Howard Journal of Criminal Justice Volume: 51 Issue: 5 Dated: December 2012 Pages: 474-487
This brief article is intended to begin to fill this gap by exploring how the Troubles impacted on probation practice during the Conflict and beyond.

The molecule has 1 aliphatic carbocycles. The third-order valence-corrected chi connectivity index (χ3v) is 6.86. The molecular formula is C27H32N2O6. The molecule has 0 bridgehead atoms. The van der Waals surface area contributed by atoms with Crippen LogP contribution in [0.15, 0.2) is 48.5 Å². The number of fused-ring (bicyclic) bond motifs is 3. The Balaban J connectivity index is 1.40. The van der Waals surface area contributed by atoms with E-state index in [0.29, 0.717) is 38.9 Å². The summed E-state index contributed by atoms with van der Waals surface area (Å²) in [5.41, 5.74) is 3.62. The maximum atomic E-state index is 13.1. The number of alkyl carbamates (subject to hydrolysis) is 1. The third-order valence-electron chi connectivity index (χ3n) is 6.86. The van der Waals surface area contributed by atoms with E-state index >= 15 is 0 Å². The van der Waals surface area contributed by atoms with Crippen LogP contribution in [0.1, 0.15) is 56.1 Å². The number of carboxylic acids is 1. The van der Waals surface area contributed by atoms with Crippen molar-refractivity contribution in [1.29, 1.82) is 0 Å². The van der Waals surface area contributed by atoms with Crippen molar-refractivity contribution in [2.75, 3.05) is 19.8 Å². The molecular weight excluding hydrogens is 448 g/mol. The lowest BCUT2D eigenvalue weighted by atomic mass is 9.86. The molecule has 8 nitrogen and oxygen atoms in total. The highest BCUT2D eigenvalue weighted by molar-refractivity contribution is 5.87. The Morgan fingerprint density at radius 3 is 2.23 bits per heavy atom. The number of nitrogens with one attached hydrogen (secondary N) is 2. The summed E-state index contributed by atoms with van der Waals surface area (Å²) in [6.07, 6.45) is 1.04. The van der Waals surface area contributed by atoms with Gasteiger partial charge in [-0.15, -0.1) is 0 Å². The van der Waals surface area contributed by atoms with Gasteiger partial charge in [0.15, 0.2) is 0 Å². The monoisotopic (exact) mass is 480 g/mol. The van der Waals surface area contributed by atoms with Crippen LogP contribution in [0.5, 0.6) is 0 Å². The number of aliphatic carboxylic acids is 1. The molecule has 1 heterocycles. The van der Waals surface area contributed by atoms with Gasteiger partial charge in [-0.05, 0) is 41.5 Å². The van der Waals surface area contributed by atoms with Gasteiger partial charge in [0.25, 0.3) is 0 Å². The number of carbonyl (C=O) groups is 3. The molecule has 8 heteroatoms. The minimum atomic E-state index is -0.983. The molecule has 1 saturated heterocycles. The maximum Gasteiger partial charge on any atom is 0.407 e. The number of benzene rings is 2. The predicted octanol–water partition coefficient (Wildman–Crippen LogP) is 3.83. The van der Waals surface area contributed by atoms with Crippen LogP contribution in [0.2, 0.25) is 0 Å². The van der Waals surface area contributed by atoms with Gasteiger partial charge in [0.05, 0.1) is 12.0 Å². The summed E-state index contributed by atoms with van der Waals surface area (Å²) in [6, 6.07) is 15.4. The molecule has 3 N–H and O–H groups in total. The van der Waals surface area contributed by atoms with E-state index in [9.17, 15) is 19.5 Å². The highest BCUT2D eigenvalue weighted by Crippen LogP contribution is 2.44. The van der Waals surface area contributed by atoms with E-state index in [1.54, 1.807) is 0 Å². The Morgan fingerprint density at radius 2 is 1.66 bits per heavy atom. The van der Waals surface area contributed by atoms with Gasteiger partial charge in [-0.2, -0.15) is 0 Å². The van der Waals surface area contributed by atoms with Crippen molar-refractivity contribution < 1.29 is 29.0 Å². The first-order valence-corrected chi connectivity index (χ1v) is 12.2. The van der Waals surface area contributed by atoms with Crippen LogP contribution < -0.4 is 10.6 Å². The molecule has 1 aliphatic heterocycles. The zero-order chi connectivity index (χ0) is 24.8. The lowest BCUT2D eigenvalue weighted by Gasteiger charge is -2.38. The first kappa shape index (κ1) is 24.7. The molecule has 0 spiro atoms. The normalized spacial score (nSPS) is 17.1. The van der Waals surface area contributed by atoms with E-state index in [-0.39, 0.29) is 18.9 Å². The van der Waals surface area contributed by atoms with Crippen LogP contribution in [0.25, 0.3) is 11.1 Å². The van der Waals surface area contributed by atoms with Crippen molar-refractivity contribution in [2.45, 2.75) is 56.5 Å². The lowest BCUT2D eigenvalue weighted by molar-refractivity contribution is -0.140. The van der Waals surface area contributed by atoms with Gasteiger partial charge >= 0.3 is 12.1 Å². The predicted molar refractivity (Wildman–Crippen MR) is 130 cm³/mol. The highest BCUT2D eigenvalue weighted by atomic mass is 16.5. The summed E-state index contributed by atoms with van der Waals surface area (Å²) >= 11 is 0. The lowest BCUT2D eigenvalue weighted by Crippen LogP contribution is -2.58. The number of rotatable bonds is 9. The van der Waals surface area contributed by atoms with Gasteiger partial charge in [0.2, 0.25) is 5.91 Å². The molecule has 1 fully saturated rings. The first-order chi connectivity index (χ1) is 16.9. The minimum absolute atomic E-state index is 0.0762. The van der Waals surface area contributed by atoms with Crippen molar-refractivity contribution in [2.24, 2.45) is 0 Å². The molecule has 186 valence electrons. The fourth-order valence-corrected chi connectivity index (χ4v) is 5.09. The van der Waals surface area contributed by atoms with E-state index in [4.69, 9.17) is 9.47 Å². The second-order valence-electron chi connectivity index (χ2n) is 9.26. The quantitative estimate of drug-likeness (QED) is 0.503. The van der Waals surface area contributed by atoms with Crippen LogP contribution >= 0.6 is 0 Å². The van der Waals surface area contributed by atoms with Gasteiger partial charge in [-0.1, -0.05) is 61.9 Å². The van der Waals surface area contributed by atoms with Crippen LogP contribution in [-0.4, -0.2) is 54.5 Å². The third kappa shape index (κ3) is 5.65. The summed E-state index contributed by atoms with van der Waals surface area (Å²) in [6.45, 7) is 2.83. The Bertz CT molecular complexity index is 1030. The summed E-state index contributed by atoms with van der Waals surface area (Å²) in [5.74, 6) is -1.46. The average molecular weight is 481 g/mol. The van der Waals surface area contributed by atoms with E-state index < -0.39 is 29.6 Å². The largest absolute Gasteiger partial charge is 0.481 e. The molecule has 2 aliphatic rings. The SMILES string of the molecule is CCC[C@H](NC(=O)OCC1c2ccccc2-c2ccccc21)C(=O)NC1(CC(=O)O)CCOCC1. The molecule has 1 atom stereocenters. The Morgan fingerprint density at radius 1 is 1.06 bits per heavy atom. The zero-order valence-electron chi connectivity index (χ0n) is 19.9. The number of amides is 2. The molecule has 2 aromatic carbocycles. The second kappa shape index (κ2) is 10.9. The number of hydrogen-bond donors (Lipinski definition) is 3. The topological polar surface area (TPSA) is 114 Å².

The conflict in Northern Ireland known as the Troubles presented numerous challenges for the administration of traditional forms of criminal justice and has led to a variety of adaptations that have been widely discussed in the literature in criminology and transitional justice. The role of Northern Ireland's probation service is often forgotten or ignored in such analyses. This brief article is intended to begin to fill this gap by exploring how the Troubles impacted on probation practice during the Conflict and beyond. In particular, the authors argue that the 'neutrality stance' taken by probation in the mid-1970s, when officers decided to cease mandated work with individuals charged with 'politically-motivated' offences, has had a lasting impact on the identity and role of probation in the region. The deep immersion into, and engagement with, marginalized communities during this time, facilitated by this neutrality stance, has overlooked implications for probation practice more widely in the United Kingdom and abroad. Abstract published by arrangement with John Wiley & Sons.